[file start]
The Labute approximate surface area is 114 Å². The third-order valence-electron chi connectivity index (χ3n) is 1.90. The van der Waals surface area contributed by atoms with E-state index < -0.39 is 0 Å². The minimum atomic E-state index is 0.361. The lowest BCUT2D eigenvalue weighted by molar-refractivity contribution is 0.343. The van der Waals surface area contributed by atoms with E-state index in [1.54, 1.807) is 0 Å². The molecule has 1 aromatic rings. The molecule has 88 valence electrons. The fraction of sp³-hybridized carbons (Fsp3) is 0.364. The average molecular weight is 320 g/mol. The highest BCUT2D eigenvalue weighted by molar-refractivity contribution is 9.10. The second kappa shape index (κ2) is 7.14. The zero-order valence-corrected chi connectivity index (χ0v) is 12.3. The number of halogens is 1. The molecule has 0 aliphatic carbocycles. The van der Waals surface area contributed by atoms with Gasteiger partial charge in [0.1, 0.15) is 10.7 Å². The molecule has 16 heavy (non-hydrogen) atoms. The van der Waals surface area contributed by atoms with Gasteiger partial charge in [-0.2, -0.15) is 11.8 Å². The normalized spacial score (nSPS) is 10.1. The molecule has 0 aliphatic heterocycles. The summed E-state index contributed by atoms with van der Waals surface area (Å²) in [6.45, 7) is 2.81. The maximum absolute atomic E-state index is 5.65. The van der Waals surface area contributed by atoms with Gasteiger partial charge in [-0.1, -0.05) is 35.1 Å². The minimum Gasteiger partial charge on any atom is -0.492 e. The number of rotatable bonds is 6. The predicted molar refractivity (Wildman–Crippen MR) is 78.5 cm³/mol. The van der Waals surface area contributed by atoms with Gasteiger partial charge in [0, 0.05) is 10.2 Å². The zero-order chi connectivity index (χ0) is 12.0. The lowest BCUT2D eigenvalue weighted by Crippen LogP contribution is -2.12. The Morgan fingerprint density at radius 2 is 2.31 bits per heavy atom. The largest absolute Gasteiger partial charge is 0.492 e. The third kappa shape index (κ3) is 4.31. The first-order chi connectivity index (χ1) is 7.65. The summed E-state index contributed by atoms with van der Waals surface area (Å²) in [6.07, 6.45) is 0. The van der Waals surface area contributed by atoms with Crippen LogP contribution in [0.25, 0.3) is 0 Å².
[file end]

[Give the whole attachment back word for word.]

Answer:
The Labute approximate surface area is 114 Å². The third-order valence-electron chi connectivity index (χ3n) is 1.90. The van der Waals surface area contributed by atoms with E-state index < -0.39 is 0 Å². The minimum atomic E-state index is 0.361. The lowest BCUT2D eigenvalue weighted by molar-refractivity contribution is 0.343. The van der Waals surface area contributed by atoms with E-state index in [1.54, 1.807) is 0 Å². The molecule has 1 aromatic rings. The molecule has 88 valence electrons. The fraction of sp³-hybridized carbons (Fsp3) is 0.364. The average molecular weight is 320 g/mol. The highest BCUT2D eigenvalue weighted by molar-refractivity contribution is 9.10. The second kappa shape index (κ2) is 7.14. The zero-order valence-corrected chi connectivity index (χ0v) is 12.3. The number of halogens is 1. The molecule has 0 aliphatic carbocycles. The van der Waals surface area contributed by atoms with Gasteiger partial charge in [0.1, 0.15) is 10.7 Å². The molecule has 16 heavy (non-hydrogen) atoms. The van der Waals surface area contributed by atoms with Gasteiger partial charge in [-0.2, -0.15) is 11.8 Å². The normalized spacial score (nSPS) is 10.1. The molecule has 0 aliphatic heterocycles. The summed E-state index contributed by atoms with van der Waals surface area (Å²) in [6.45, 7) is 2.81. The maximum absolute atomic E-state index is 5.65. The van der Waals surface area contributed by atoms with Gasteiger partial charge in [-0.1, -0.05) is 35.1 Å². The minimum Gasteiger partial charge on any atom is -0.492 e. The number of rotatable bonds is 6. The predicted molar refractivity (Wildman–Crippen MR) is 78.5 cm³/mol. The van der Waals surface area contributed by atoms with Gasteiger partial charge in [0, 0.05) is 10.2 Å². The zero-order chi connectivity index (χ0) is 12.0. The lowest BCUT2D eigenvalue weighted by Crippen LogP contribution is -2.12. The Morgan fingerprint density at radius 2 is 2.31 bits per heavy atom. The largest absolute Gasteiger partial charge is 0.492 e. The third kappa shape index (κ3) is 4.31. The first-order chi connectivity index (χ1) is 7.65. The summed E-state index contributed by atoms with van der Waals surface area (Å²) in [6.07, 6.45) is 0. The van der Waals surface area contributed by atoms with Crippen LogP contribution in [0.25, 0.3) is 0 Å².